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Oud 13 april 2021, 12:03   #301
Pandareus
Secretaris-Generaal VN
 
Geregistreerd: 24 maart 2014
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Over imperialisme :


Citaat:
Twenty-five Chinese military jets breached Taiwan’s defence zone on Monday, the island’s government has said, after a senior US official warned of an “increasingly aggressive” Beijing.

The defence ministry scrambled aircraft to broadcast warnings to leave after Chinese jets, including 18 fighters, entered the island’s southwest air defence identification zone for a 10th straight day.

The incursion – the largest in a year – came after the US secretary of state, Antony Blinken, on Sunday warned China not to attempt to change the status quo around Taiwan, saying to do so would be a “serious mistake”.

Democratic, self-ruled Taiwan lives under the constant threat of invasion by China, which has vowed to one day seize the island, by force if needed.
https://www.theguardian.com/world/20...ter-us-warning

En het gebruik van de 'blauwe mannetjes' van de pseudo-vissersvloot die ze meer en meer inzetten :

Citaat:
They've been dubbed China's "Little Blue Men," an allegedly Beijing-controlled maritime militia that analysts say could be hundreds of boats and thousands of crew members strong.
China doesn't acknowledge their existence and when questioned, refers to them as a "so-called maritime militia."
But Western experts say the alleged militia is an integral part of Beijing's efforts to exert its territorial claims in the South China Sea and beyond. They claim its blue-painted vessels and their crews -- allegedly funded and controlled by the People's Liberation Army -- can quickly bring a Chinese presence so large around disputed reefs and islands they are almost impossible to challenge without triggering a military confrontation.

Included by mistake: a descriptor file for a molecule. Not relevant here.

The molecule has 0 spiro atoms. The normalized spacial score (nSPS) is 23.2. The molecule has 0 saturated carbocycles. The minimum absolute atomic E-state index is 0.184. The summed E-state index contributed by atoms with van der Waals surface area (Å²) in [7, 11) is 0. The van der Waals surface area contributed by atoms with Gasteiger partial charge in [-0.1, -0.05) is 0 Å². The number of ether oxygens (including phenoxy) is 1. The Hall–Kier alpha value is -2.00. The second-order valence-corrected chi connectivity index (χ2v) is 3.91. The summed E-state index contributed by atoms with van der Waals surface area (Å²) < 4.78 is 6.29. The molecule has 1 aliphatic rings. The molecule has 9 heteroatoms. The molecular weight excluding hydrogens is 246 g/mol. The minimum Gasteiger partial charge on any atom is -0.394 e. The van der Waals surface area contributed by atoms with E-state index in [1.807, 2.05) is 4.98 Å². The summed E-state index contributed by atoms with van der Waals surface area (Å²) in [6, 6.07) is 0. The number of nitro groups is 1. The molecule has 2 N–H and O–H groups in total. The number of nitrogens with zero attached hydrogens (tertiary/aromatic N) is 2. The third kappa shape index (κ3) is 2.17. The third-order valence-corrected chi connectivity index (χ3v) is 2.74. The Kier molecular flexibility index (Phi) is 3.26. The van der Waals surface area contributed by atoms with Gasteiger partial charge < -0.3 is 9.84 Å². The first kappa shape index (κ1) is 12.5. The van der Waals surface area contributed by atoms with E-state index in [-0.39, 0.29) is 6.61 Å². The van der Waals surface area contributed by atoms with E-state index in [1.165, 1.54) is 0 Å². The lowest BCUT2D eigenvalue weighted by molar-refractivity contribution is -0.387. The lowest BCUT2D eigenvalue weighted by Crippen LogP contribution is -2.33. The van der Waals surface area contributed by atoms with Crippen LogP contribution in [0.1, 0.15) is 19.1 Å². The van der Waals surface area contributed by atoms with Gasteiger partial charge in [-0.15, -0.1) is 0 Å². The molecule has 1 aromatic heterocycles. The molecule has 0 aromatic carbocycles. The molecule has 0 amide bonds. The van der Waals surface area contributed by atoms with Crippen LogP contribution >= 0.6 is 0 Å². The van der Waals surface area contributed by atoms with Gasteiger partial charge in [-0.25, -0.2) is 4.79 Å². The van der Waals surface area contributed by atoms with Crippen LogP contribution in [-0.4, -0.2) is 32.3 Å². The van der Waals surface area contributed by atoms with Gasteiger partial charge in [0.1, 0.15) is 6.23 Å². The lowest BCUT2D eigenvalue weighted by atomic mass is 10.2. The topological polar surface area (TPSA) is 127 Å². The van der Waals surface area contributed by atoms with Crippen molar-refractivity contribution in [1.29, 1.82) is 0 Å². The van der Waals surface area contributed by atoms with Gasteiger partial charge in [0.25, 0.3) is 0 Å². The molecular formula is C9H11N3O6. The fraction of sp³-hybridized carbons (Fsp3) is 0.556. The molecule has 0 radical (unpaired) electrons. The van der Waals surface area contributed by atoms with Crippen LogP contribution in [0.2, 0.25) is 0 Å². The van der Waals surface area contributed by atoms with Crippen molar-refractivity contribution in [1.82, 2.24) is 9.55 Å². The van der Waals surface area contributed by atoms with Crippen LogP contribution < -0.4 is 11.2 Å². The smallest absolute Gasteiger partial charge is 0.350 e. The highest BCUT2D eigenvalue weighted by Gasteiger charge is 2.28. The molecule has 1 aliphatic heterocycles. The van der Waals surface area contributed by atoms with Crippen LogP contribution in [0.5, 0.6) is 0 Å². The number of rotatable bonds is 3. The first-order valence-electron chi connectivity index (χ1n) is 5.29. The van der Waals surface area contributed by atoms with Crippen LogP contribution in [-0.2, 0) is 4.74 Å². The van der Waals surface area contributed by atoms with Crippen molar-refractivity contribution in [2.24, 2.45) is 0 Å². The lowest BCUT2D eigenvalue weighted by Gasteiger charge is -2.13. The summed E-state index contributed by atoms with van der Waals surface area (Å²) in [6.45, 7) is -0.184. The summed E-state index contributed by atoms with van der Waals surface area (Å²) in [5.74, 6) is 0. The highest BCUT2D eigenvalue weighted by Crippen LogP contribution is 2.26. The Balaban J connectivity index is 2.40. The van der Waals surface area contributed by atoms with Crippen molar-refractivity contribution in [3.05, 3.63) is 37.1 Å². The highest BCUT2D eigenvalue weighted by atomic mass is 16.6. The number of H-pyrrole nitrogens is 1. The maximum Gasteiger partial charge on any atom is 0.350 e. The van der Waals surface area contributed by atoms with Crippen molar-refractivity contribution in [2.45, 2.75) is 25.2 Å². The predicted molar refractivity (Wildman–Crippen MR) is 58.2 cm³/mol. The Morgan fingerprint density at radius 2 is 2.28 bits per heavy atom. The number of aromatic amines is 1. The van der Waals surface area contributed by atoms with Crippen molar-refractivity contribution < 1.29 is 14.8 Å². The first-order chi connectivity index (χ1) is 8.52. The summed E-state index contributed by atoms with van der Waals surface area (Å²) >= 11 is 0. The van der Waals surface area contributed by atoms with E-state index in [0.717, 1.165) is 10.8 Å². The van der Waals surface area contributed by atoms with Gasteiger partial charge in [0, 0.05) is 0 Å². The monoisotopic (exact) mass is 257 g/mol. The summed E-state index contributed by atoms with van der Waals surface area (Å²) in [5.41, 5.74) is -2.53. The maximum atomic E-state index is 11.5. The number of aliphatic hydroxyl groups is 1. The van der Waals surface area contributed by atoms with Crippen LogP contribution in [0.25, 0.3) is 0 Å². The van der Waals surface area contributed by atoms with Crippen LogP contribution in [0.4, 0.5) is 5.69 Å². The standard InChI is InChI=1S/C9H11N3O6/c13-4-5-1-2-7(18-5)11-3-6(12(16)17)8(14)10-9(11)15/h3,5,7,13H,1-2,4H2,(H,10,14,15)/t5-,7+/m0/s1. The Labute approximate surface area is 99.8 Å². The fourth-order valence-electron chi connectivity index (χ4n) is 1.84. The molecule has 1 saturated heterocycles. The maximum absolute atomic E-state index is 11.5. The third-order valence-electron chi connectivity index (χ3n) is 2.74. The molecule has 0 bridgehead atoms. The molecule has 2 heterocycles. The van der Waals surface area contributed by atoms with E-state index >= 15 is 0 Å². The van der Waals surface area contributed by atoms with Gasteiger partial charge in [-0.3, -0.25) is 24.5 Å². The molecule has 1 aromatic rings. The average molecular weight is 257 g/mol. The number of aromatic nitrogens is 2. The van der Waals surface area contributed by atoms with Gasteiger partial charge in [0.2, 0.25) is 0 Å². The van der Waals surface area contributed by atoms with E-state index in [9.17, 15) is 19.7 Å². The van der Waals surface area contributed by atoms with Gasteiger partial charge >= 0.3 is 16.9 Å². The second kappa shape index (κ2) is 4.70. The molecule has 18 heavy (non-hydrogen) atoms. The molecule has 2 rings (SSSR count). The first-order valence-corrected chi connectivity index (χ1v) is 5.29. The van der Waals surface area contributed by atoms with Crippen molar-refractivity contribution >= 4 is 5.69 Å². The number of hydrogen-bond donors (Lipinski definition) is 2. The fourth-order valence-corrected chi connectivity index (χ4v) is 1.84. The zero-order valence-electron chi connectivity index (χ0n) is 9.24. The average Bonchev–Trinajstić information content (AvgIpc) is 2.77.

The apparent militia made headlines last month when more than 200 Chinese fishing boats crowded around Whitsun Reef, a Philippine possession in the Spratly Island chain in the South China Sea.

Analysts at the International Institute for Strategic Studies (IISS) in Singapore say they've never seen a Chinese operation of this size before.
"The Whitsun Reef incident is unprecedented in scale and notable for its duration: the largest numbers of Chinese fishing vessels gathered at any time at one Spratly reef, and staying there for several weeks," Samir Puri and Greg Austin, both senior fellows at the IISS, wrote last week on the organization's blog.
The Philippines protested the Whitsun incident to Beijing, calling the boats a "swarming and threatening presence" and saying the flotilla was infringing on Philippine territory and fishing grounds. Manila demanded the Chinese boats leave the area, which it maintains is in exclusive economic zone.
Beijing countered that the boats, which numbered 220 at one point, according to the Philippine government, were simply escaping rough seas by moving within a lagoon formed by the boomerang-shaped Whitsun Reef, which Beijing calls Niu'e Jiao and claims as part of its territory.
"Due to maritime situation, some fishing boats have been taking shelter from the wind near Niu'e Jiao, which is quite normal. We hope relevant sides can view this in an rational light," Foreign Ministry spokesperson Hua Chunying said.
The Chinese Embassy in Manila was more blunt. "There is no Chinese Maritime Militia as alleged," it said.
The diplomatic back and forth between Philippine and Chinese officials continued last week, with the Chinese Embassy in Manila calling remarks by the Philippine defense secretary regarding the Chinese boats as "wanton" and "perplexing." The Philippine Department of Foreign Affairs fired back, deploring the Chinese Embassy's statement, reminding China its diplomats are "guests" in Manila and pledging to issue daily diplomatic protests while Chinese vessels are in the Philippines' maritime zones.